New York City - April 2008 - Poets & Writers, Inc. is pleased to announce that Tony Hoagland is the recipient of the second annual Jackson Poetry Prize. The $50,000 prize honors an American poet of exceptional talent who has published at least one book of recognized literary merit but has not yet received major national acclaim. The award is designed to provide what all poets need - time and the encouragement to write.
Mr. Hoagland was selected by three esteemed judges: the poets Philip Levine, Robert Pinsky, and Ellen Bryant Voigt. There was no application process. Poets were nominated by a panel of their peers who will remain anonymous.
The judges had this to say about Mr. Hoagland and his poems: "It's hard to imagine any aspect of contemporary American life that couldn't make its way into the writing of Tony Hoagland or a word in common or formal usage he would shy away from. He is a poet of risk: he risks wild laughter in poems that are totally heartfelt, poems you want to read out loud to anyone who needs to know the score and even more so to those who think they know the score. The framework of his writing is immense, almost as large as the tarnished nation he wandered into under the star of poetry."
Tony Hoagland is the author of three volumes of poetry: What Narcissism Means to Me (Graywolf, 2003); Donkey Gospel (Graywolf, 1998), winner of the James Laughlin Award of The Academy of American Poets; and Sweet Ruin (University of Wisconsin Press, 1993), winner of the Brittingham Prize in Poetry; as well as a collection of essays about poetry, Real Sofistakashun (Graywolf, 2006). His poems and critical essays have appeared widely in journals and anthologies such as American Poetry Review, Harvard Review, and Ploughshares. He is the winner of the 2005 O.B. Hardison Jr. Prize. Awarded by the Folger Shakespeare Library, this is the only national prize to recognize a poet's teaching as well as his art. Hoagland also received the 2005 Mark Twain Award, given by the Poetry Foundation in recognition of a poet's contribution to humor in American poetry. Hoagland currently teaches in the poetry program at the University of Houston. He is also on the faculty of the Warren Wilson low-residency MFA program.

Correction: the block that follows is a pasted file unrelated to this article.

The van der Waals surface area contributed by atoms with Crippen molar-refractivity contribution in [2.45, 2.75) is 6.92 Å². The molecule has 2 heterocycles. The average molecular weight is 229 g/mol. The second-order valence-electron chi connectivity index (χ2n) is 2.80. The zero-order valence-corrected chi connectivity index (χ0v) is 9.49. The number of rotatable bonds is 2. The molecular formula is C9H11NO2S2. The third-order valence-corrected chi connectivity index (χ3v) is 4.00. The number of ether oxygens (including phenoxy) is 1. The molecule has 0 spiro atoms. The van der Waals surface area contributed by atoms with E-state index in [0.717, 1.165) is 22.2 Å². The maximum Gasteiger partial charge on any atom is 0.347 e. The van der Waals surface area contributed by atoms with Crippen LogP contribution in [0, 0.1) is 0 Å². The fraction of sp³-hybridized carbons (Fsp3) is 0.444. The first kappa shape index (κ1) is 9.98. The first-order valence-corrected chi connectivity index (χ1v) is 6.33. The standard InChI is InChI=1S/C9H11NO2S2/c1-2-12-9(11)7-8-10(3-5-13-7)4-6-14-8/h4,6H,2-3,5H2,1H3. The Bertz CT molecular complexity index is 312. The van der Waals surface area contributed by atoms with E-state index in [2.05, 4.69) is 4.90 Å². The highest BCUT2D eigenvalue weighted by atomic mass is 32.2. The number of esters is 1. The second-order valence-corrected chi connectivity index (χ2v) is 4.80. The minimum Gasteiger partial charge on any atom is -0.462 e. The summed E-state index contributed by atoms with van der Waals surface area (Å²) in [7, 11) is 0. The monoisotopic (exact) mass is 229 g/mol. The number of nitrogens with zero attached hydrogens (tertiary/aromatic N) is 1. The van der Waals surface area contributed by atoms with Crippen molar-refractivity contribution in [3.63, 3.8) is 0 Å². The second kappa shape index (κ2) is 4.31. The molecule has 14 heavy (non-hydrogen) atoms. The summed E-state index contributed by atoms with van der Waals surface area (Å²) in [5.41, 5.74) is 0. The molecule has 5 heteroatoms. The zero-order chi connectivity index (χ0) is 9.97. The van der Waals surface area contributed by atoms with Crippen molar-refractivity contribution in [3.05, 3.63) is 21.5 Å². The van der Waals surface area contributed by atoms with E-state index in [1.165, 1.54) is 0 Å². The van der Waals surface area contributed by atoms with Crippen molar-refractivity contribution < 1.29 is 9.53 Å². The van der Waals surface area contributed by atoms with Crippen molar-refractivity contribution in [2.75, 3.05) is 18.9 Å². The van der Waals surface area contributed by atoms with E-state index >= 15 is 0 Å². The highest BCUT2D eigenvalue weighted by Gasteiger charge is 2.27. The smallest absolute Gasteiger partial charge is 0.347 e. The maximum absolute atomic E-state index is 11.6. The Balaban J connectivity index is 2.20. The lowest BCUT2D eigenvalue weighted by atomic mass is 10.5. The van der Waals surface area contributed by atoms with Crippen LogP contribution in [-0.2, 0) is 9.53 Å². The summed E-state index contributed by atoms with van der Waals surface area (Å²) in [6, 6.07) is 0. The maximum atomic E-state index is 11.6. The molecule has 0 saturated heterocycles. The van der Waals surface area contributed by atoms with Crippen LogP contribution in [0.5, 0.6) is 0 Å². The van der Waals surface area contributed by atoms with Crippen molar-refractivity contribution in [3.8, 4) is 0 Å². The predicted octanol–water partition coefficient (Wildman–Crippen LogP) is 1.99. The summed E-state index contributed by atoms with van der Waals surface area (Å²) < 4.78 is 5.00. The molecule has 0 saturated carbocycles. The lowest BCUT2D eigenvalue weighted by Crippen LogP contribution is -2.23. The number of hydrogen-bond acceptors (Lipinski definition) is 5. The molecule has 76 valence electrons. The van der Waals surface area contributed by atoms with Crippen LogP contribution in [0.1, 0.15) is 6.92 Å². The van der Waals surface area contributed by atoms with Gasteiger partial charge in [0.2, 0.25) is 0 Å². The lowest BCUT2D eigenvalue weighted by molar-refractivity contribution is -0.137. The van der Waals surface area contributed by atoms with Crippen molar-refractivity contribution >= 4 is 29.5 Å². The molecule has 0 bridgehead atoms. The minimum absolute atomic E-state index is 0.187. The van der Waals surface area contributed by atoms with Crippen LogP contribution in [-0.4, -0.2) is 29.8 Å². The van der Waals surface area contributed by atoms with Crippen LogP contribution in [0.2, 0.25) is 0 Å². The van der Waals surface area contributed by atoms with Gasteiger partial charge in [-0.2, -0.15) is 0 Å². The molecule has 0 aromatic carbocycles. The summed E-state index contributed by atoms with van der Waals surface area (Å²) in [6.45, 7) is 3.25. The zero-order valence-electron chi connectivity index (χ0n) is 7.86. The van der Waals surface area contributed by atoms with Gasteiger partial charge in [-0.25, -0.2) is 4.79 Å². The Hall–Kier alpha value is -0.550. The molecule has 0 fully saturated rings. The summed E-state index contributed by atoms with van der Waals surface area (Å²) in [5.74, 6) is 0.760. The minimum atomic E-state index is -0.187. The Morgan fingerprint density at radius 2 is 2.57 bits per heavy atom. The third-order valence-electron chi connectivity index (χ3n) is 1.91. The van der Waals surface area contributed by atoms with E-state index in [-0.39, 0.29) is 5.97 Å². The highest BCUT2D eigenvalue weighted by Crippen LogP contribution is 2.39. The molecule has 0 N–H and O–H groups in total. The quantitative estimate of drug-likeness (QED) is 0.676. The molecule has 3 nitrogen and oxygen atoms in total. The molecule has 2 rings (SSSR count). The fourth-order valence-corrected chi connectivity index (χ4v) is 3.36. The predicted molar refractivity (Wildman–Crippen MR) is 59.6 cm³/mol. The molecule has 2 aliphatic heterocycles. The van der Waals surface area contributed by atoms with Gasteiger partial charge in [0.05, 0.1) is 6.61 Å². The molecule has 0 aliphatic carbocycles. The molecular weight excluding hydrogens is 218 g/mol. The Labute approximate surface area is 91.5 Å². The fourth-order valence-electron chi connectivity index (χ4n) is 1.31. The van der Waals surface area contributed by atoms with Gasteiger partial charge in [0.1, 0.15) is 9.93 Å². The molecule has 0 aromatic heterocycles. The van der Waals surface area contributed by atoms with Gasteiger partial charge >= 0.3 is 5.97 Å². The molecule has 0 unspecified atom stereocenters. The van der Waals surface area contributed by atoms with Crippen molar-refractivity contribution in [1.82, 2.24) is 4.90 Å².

The Jackson Poetry Prize, which is sponsored by Poets & Writers, Inc., was made possible by a significant donation from the Liana Foundation and named for the John and Susan Jackson family.
Poets & Writers, Inc. is the nation's largest nonprofit literary organization serving creative writers. Since its founding in 1970, its mission has been to foster the professional development of poets and writers, to promote communication throughout the U.S. literary community, and to help create an environment in which literature can be appreciated by the widest possible public. Poets & Writers accomplishes this by publishing Poets & Writers Magazine, producing Poets & Writers Online, offering publishing information and an online Directory of Writers, introducing emerging writers outside of New York to the New York City literary community, and supporting writers participating in public literary events through the Readings/Workshops Program.
(Photo credit: Kenna Bonner)